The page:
Wednesday, September 23, 2015

Meet author Anne Kelleher

Welcome back to Anne Kelleher! She has been featured here on Andi's Book Reviews a couple of times. Now, she sits down with us to let us get to know her a little bit better.

What is your latest book about?
My latest book is a collection of short stories that I mostly wrote last winter in Hawaii. Since being sick, I’ve found that writing short stories helped me regain my confidence in being able to write a story….while I was sick, and especially before I was diagnosed, I found that my ability to think was seriously compromised – and to think creatively even more so.

A couple of the stories in the collection are older: I wrote “Conjuring Johnny Depp” as a Christmas gift for my friends one year in lieu of a holiday newsletter. “Finding Southside Johnny” is a very special story for me, personally; it was co-authored with my husband as we were in the process of reconciling from almost being divorced. Don and I also co-wrote “Raising Jerry Garcia.”

For the most part, the stories in the collection examine ideas we take for granted (parents are forever; the end of civilization is a bad thing) and stand them on their heads, posing such questions as – what if you could put your parents up for adoption, and what if the end of the world as we know it turned out to be a good thing, after all?
What first motivated you to write?
I sat down to write my first novel at the age of 8. It was going to be about a young girl named Sheila who was a Pilgrim. I only got as far as a few sentences when I realized I’d bitten off more than I could chew and I would have to wait a few years. I always loved books, but mostly what I loved were stories, read or told aloud. My father told wonderful stories and my mother loved to read. And I think storytelling is a human trait, and so I think it was only natural that at some point, I would sit down and try to do it myself.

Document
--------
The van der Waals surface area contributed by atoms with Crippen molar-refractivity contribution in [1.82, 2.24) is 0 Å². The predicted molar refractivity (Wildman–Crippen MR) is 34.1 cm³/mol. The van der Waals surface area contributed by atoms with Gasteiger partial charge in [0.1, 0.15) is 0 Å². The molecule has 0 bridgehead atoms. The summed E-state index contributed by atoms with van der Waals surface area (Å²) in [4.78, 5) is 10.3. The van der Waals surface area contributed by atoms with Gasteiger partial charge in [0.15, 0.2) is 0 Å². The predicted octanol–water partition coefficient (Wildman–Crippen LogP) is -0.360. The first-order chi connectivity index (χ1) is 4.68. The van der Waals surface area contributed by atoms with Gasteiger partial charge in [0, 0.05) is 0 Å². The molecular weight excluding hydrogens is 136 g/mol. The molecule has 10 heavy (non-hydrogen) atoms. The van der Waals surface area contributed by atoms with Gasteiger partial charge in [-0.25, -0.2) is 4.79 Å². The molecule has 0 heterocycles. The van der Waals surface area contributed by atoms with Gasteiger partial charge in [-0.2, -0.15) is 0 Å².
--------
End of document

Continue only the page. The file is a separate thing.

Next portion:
Describe your writing schedule?
I like to write first thing in the morning, when it’s quiet and still dark. Even though I am not a morning person, four kids, two step-kids, and three dogs have made me into someone who gets up early. And here in Hawaii, Don works east coast hours, so he is awake and out of bed by 4 AM. I also like to write later in the afternoon – not a time I had when my kids were growing up.
What do you enjoy most about being a writer? 
I LOVE creating the stories. It’s like watching little movies in my head – what I manage to capture on the page is only an iota of the stuff the characters are doing in my mind.
Do you write first and edit later, or do you perfect your writing as you go along? 
I try to do a combination of both. After my cancer, I realized that I was much harder on myself as a writer than I needed to be, that I had a tendency to analyse and think things to death. And I realized that I did this not because I wanted to or enjoyed it, but because I believed that this is what you did when you were a “good” writer. And then I realized that maybe I didn’t have to agonize quite so much, and I tried writing faster. That’s how the short stories in Free To Good Home were born: I challenged myself to just write, not to labor so much over every little period and paragraph.